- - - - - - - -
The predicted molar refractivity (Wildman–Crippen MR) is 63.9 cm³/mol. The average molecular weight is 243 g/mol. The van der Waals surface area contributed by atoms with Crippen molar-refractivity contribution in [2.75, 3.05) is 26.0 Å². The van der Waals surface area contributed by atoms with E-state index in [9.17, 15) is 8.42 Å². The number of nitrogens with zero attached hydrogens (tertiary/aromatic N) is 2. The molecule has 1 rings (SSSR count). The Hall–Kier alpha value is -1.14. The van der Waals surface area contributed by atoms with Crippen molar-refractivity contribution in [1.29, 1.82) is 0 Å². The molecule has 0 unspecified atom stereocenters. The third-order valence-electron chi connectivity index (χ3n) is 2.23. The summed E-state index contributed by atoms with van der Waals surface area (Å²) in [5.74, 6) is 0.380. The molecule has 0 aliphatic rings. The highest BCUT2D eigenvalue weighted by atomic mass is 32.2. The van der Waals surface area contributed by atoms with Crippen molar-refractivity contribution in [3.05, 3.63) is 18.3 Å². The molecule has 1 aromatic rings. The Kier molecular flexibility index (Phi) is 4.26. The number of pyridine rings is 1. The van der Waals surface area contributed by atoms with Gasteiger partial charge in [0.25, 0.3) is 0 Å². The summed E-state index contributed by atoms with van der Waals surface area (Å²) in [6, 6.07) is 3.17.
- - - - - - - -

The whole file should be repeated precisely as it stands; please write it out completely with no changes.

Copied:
The predicted molar refractivity (Wildman–Crippen MR) is 63.9 cm³/mol. The average molecular weight is 243 g/mol. The van der Waals surface area contributed by atoms with Crippen molar-refractivity contribution in [2.75, 3.05) is 26.0 Å². The van der Waals surface area contributed by atoms with E-state index in [9.17, 15) is 8.42 Å². The number of nitrogens with zero attached hydrogens (tertiary/aromatic N) is 2. The molecule has 1 rings (SSSR count). The Hall–Kier alpha value is -1.14. The van der Waals surface area contributed by atoms with Crippen molar-refractivity contribution in [1.29, 1.82) is 0 Å². The molecule has 0 unspecified atom stereocenters. The third-order valence-electron chi connectivity index (χ3n) is 2.23. The summed E-state index contributed by atoms with van der Waals surface area (Å²) in [5.74, 6) is 0.380. The molecule has 0 aliphatic rings. The highest BCUT2D eigenvalue weighted by atomic mass is 32.2. The van der Waals surface area contributed by atoms with Crippen molar-refractivity contribution in [3.05, 3.63) is 18.3 Å². The molecule has 1 aromatic rings. The Kier molecular flexibility index (Phi) is 4.26. The number of pyridine rings is 1. The van der Waals surface area contributed by atoms with Gasteiger partial charge in [0.25, 0.3) is 0 Å². The summed E-state index contributed by atoms with van der Waals surface area (Å²) in [6, 6.07) is 3.17.